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Monday, 06 July 2015

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The doctor who saw need for pioneering hospice movement

The dream of a Cockermouth GP to improve end of life care has given West Cumbria its pioneering hospice at home service.

Brian Herd
Brian Herd

Brian Herd, 77, played an integral role in founding Hospice at Home West Cumbria, with the help of a team of nurses led by Margaret Dowling and a committed group of professionals and volunteers who gave their time and support to get the service off the ground.

The organisation celebrates its 25th anniversary this year and the drive and dedication of all those involved make it easy to see how it has come so far.

Dr Herd, who now lives in Lorton, was born in Liverpool but his family have lived in West Cumbria as farmers for centuries.

He was sent to Keswick as an evacuee during the war.

He returned to Cockermouth as a GP in 1965 and over the next 20 years, recognised the need for improved care for terminal patients in the area.

He took a six-month study break in 1986 to learn more about palliative care and how it can be applied to such a spread out area.

Dr Herd says: “As a GP I knew patients wanted to be in their own homes so the first thing was improving my own knowledge and visiting lots of different hospices.

“The aim was to make the last weeks of life not only as comfortable as possible but as enjoyable as possible for patients and carers.

“The dream was to get the same level of care as in the hospice buildings and get it either in their own home or in specialist hospice beds in a hospital.”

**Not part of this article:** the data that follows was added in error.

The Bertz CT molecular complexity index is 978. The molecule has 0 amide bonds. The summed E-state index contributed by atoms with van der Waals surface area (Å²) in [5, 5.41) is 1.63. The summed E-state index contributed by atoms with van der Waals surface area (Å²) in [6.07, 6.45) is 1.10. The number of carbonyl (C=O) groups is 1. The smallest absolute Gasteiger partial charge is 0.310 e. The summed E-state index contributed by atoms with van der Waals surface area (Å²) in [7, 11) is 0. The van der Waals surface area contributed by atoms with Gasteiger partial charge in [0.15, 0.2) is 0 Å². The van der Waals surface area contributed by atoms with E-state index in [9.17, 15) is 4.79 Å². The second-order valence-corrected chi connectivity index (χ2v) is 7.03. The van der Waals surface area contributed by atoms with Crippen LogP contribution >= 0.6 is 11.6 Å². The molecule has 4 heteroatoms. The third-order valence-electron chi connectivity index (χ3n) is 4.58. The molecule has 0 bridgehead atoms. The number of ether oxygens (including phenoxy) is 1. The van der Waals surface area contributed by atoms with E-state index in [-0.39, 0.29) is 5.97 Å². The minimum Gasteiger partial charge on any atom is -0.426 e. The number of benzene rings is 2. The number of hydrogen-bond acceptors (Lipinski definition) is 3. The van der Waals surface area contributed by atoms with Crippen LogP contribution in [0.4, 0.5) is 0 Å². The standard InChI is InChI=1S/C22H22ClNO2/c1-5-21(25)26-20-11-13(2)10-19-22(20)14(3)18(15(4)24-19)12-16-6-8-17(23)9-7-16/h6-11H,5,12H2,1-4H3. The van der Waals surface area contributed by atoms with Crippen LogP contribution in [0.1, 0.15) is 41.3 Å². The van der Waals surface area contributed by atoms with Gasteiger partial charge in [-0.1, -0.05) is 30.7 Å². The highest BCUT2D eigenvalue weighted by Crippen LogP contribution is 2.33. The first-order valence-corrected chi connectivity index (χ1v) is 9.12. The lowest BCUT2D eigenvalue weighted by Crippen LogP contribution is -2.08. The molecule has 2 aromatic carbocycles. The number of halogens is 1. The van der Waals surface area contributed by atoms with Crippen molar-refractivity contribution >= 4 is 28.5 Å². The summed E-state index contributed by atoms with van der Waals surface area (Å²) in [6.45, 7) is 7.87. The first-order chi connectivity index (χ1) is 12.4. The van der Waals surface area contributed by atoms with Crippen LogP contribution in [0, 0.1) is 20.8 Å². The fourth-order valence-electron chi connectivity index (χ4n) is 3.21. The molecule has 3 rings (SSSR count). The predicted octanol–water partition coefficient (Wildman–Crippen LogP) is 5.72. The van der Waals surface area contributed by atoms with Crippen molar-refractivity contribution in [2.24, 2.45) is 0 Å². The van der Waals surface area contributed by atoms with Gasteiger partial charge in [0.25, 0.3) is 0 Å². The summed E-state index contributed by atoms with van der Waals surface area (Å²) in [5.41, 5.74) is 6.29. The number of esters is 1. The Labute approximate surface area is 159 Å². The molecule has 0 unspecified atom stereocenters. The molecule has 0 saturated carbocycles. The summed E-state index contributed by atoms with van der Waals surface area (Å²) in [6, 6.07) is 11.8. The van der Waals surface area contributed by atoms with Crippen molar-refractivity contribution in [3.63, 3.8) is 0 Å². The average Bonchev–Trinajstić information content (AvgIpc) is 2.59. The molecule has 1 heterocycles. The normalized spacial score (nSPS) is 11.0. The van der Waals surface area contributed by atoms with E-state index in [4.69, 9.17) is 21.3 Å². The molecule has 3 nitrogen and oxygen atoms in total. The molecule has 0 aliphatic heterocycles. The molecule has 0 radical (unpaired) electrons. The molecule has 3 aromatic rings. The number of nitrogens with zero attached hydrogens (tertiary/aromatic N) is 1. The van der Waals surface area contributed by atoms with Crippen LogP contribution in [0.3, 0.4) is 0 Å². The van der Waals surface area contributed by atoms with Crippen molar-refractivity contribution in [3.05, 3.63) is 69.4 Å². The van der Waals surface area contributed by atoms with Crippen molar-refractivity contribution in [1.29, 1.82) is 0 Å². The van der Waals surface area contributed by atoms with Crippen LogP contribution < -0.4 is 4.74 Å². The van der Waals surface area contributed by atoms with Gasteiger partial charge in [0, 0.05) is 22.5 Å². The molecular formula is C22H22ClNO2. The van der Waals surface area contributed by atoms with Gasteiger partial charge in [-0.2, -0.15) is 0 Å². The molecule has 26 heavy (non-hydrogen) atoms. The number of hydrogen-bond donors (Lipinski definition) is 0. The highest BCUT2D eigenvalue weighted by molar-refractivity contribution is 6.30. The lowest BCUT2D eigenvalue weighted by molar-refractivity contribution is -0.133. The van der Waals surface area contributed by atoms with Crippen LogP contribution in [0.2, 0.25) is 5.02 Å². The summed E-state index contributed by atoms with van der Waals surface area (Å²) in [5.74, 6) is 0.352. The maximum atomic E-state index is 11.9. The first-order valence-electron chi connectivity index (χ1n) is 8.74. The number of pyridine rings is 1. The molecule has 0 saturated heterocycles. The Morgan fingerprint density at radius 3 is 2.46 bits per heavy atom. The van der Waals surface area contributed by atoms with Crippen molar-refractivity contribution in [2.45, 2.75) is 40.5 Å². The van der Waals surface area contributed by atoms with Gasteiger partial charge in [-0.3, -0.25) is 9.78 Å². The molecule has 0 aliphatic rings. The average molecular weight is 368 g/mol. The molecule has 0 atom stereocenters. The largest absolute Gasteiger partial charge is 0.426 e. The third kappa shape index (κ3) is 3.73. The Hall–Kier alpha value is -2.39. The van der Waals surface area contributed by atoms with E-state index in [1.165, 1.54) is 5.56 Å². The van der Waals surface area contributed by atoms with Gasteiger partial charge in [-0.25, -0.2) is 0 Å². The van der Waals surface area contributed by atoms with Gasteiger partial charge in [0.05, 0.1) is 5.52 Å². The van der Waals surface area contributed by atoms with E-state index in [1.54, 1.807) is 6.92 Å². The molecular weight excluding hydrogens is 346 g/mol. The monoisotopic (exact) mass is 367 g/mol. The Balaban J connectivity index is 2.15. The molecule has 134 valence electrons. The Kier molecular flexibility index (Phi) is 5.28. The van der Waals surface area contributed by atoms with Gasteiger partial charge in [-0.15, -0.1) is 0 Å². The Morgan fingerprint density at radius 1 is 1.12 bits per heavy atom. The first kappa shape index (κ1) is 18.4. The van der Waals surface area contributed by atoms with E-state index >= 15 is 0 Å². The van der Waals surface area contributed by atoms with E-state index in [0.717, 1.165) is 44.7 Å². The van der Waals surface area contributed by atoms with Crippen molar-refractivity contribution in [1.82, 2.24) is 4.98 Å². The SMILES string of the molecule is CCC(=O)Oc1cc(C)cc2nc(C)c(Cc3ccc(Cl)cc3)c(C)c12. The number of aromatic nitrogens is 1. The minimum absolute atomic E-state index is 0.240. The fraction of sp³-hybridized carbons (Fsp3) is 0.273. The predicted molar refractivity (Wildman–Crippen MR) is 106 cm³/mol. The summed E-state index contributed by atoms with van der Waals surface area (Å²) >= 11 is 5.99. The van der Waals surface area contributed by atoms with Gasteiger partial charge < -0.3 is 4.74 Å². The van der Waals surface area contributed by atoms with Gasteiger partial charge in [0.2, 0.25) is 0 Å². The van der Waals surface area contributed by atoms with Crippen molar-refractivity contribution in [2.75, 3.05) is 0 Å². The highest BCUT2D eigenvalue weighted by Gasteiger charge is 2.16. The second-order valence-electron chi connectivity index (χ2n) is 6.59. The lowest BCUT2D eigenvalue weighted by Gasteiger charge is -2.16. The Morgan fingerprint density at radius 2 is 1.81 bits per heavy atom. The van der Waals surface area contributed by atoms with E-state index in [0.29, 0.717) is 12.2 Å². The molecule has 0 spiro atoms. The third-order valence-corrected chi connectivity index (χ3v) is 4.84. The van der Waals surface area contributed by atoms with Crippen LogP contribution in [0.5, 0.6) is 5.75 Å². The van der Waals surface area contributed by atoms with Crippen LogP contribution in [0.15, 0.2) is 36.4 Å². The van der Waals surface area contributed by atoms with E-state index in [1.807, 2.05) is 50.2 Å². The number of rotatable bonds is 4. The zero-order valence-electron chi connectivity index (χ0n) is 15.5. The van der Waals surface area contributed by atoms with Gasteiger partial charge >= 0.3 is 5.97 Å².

Dr Herd spent his study leave visiting hospices all over the country and speaking to specialists in palliative care to put together a paper for the British Journal of General Practice on terminal care in a semi-rural area.

He adds: “I came back from the study leave and I had a number of ideas of things we could do.

“We had to do something. There was a big need, as my paper showed, for improved care and as a GP I had many times been very frustrated by the problem.”

He attended a public meeting in January 1987 in Whitehaven Civic Hall, organised by Margaret Dowling and a team of nurses.

He says: “There was a lot of enthusiasm from people coming along who were fired up by it.

“From the beginning we wanted something that would cover the whole district served by the West Cumberland Hospital.

“It was quite clear that an in-patient hospice building wouldn’t be adequate.

“It made more sense to take the service to the patients and it was a pioneering thing then; there wasn’t anything on this scale going on anywhere else in the country. It touched a nerve with the public.”

Following its creation on that wet and windy night in January, the organisation cared for its first patient in the September of that year.

Dowager Lady Egremont was made president and Dr Herd was appointed chairman, a post which he held for 15 years.

In the 25 years since, there has been a steady increase from 56 to around 200 new patients a year, plus about 150 users of support services.

Dr Herd says: “I feel very proud of West Cumbria. It was providing what was badly needed and there are more than 100 small hospices around the country now.

“It was an act of faith setting it going because we didn’t know how far the money would go.”

While home nursing remains at its core, the organisation now provides support to families and carers through support groups and bereavement counselling, complimentary therapies, a lymphoedema service and day care services.

Dr Herd retired from the board of trustees in 2006 and was made vice-president in 2008, the post he still holds today.

He now shares his commitment to the organisation with his career as a professional actor.

It is a passion that he rekindled from his student days following his retirement from general practice in 1993.

Since then he has starred in television, film and stage productions including appearances on ITV soaps Emmerdale, Coronation Street and drama Cutting It.

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